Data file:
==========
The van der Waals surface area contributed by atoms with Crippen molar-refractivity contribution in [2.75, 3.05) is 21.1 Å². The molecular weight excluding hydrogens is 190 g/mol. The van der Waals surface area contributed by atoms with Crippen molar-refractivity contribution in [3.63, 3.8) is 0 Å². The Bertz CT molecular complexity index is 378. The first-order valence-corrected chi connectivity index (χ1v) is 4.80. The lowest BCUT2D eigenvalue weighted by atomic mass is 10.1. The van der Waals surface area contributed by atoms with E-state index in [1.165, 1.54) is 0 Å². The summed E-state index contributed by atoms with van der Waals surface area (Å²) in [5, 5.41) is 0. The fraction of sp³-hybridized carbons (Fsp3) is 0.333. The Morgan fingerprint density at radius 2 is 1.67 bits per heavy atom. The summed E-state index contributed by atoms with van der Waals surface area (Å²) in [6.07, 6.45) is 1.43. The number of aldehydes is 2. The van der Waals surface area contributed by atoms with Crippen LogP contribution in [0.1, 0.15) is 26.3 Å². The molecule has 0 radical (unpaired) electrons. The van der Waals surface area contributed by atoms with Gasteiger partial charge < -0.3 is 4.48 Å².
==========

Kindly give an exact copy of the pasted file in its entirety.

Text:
The van der Waals surface area contributed by atoms with Crippen molar-refractivity contribution in [2.75, 3.05) is 21.1 Å². The molecular weight excluding hydrogens is 190 g/mol. The van der Waals surface area contributed by atoms with Crippen molar-refractivity contribution in [3.63, 3.8) is 0 Å². The Bertz CT molecular complexity index is 378. The first-order valence-corrected chi connectivity index (χ1v) is 4.80. The lowest BCUT2D eigenvalue weighted by atomic mass is 10.1. The van der Waals surface area contributed by atoms with E-state index in [1.165, 1.54) is 0 Å². The summed E-state index contributed by atoms with van der Waals surface area (Å²) in [5, 5.41) is 0. The fraction of sp³-hybridized carbons (Fsp3) is 0.333. The Morgan fingerprint density at radius 2 is 1.67 bits per heavy atom. The summed E-state index contributed by atoms with van der Waals surface area (Å²) in [6.07, 6.45) is 1.43. The number of aldehydes is 2. The van der Waals surface area contributed by atoms with Crippen LogP contribution in [0.1, 0.15) is 26.3 Å². The molecule has 0 radical (unpaired) electrons. The van der Waals surface area contributed by atoms with Gasteiger partial charge < -0.3 is 4.48 Å².